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Filial Support Laws: Could You End Up Paying For Your Parents’ Nursing Home?

Ever hear of “filial piety”? How about “filial support”? You may be unfamiliar with these phrases – and the laws based on them. A recent, notable court ruling has brought filial support laws back into the spotlight. Some attorneys and retirement planners are wondering if more nursing homes will use these laws to force adult children to pay their parents’ long term care bills.

“Filial piety” is a centuries-old moral principle. It is the belief that adult children have a duty to respect, obey and personally care for elderly parents and relatives. Confucius (Kong Qui) made xiao or filial piety a moral precept of his philosophy, which entered into many Asian cultures. In many societies around the world, it is disgraceful to ignore this responsibility.

While the American dream of retirement glorifies independence (and even freedom from family to some degree), the essence of filial piety isn’t lost here – in 29 states, nursing homes can still potentially use filial support laws to demand that adult children pay for their parents’ eldercare bills if Medicaid doesn’t.

Aren’t these laws antiquated, though? While many of them were written prior to the advent of Medicaid, filial piety statues – as musty as they may be – represent a creative way for eldercare facilities to collect outstanding payments. Long term care providers in Pennsylvania, New Jersey and South Dakota are taking advantage of these laws, a Penn State University study notes; the worry is that facilities in other states will follow suit.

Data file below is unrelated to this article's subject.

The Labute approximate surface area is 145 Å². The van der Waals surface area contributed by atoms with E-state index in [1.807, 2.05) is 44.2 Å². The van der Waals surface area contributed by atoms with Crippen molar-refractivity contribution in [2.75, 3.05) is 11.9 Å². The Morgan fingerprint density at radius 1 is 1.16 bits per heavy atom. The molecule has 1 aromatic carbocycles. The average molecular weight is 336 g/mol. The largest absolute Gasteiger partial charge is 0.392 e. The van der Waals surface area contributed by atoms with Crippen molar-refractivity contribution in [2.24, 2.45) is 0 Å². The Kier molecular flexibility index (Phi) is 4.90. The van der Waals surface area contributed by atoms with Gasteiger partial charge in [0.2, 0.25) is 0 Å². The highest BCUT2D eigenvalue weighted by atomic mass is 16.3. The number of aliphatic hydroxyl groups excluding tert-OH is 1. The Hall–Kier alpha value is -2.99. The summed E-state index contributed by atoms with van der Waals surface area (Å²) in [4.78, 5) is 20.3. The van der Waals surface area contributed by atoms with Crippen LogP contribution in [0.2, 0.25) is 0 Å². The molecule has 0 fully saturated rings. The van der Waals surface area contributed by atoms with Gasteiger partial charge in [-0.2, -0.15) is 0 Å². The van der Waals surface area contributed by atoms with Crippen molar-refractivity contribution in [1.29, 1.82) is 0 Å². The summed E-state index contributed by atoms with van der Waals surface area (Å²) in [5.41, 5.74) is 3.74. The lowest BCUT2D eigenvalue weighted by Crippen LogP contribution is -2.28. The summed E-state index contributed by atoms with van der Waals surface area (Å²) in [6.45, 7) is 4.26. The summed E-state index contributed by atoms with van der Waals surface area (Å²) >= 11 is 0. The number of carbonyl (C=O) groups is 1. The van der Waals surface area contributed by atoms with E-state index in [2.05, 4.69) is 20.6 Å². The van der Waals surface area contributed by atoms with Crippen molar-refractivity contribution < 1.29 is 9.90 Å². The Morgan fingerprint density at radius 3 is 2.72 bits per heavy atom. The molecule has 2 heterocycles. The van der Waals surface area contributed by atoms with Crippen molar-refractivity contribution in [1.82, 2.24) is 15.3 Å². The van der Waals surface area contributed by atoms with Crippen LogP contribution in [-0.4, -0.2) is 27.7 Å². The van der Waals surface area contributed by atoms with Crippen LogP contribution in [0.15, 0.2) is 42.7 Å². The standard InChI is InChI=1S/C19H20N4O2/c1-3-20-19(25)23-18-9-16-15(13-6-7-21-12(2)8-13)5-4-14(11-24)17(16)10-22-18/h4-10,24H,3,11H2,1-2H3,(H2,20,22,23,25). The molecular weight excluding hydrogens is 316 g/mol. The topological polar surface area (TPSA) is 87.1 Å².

In 2012, a Pennsylvania superior court upheld a lower court ruling (Health Care & Retirement Corp. of America v. Pittas) allowing a nursing home to demand a lump sum of $93,000 from the son of a woman who relocated to Greece with her bill unpaid. (She had turned to Medicaid for help, but the ruling came before her Medicaid claim could be resolved.)

In New Jersey, a man decided to pay a nursing home more than $30,000 when it went after him citing a need for filial support. The circumstances were unusual here to say the least. The nursing home had failed to monitor the bank account in which his uncle’s Social Security payments had collected, and it went over the Medicaid assets limit. The uncle was now disqualified for Medicaid, and Medicaid refused to pick up the tab for the nursing care costs amassed during the months in which the nursing home had dropped the ball. So the facility turned to his nephew, who was regarded to be his closest living relative. The nephew could have sued in response, but instead he wrote a check, electing to avoid continued “aggravation.”

Filial support laws differ from state to state. In Nevada, for example, adult children aren’t responsible for supporting their parents unless a written promise has been made. In Connecticut, the legal duty of filial support only extends to parents younger than 65. In Arkansas, the only filial piety requirement is for mental health services for parents.

Will more nursing homes seek to collect overdue payments via these old laws? It could happen.